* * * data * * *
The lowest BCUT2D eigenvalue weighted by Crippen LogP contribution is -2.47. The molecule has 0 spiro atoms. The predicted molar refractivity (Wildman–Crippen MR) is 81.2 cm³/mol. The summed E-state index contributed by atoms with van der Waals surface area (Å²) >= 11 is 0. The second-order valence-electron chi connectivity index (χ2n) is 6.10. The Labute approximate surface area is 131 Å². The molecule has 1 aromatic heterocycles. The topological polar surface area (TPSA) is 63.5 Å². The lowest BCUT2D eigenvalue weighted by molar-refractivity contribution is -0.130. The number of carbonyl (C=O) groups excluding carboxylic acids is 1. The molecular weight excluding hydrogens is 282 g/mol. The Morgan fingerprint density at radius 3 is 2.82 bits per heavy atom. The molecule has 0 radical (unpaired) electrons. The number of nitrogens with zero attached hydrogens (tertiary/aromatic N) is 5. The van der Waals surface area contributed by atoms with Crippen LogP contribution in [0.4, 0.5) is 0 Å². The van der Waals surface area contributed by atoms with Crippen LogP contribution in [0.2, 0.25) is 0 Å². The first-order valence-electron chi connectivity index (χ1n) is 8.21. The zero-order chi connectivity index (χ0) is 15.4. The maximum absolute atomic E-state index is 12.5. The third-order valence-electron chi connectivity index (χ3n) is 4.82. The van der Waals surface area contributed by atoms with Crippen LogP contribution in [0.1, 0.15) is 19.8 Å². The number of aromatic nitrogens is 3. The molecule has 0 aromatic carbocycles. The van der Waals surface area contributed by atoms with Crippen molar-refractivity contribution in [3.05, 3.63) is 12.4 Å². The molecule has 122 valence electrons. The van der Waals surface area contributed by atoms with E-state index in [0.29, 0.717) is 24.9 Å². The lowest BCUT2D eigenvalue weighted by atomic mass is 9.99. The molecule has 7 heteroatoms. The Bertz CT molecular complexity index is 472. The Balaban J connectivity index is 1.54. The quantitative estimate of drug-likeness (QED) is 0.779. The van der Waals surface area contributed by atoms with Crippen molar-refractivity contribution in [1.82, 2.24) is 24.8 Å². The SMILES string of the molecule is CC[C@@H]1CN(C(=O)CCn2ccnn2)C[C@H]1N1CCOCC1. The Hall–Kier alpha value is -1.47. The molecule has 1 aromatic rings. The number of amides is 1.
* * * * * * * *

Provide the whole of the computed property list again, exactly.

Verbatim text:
The lowest BCUT2D eigenvalue weighted by Crippen LogP contribution is -2.47. The molecule has 0 spiro atoms. The predicted molar refractivity (Wildman–Crippen MR) is 81.2 cm³/mol. The summed E-state index contributed by atoms with van der Waals surface area (Å²) >= 11 is 0. The second-order valence-electron chi connectivity index (χ2n) is 6.10. The Labute approximate surface area is 131 Å². The molecule has 1 aromatic heterocycles. The topological polar surface area (TPSA) is 63.5 Å². The lowest BCUT2D eigenvalue weighted by molar-refractivity contribution is -0.130. The number of carbonyl (C=O) groups excluding carboxylic acids is 1. The molecular weight excluding hydrogens is 282 g/mol. The Morgan fingerprint density at radius 3 is 2.82 bits per heavy atom. The molecule has 0 radical (unpaired) electrons. The number of nitrogens with zero attached hydrogens (tertiary/aromatic N) is 5. The van der Waals surface area contributed by atoms with Crippen LogP contribution in [0.4, 0.5) is 0 Å². The van der Waals surface area contributed by atoms with Crippen LogP contribution in [0.2, 0.25) is 0 Å². The first-order valence-electron chi connectivity index (χ1n) is 8.21. The zero-order chi connectivity index (χ0) is 15.4. The maximum absolute atomic E-state index is 12.5. The third-order valence-electron chi connectivity index (χ3n) is 4.82. The van der Waals surface area contributed by atoms with Crippen LogP contribution in [0.1, 0.15) is 19.8 Å². The number of aromatic nitrogens is 3. The molecule has 0 aromatic carbocycles. The van der Waals surface area contributed by atoms with Crippen molar-refractivity contribution in [3.05, 3.63) is 12.4 Å². The molecule has 122 valence electrons. The van der Waals surface area contributed by atoms with E-state index in [0.29, 0.717) is 24.9 Å². The lowest BCUT2D eigenvalue weighted by atomic mass is 9.99. The molecule has 7 heteroatoms. The Bertz CT molecular complexity index is 472. The Balaban J connectivity index is 1.54. The quantitative estimate of drug-likeness (QED) is 0.779. The van der Waals surface area contributed by atoms with Crippen molar-refractivity contribution in [1.82, 2.24) is 24.8 Å². The SMILES string of the molecule is CC[C@@H]1CN(C(=O)CCn2ccnn2)C[C@H]1N1CCOCC1. The Hall–Kier alpha value is -1.47. The molecule has 1 aromatic rings. The number of amides is 1.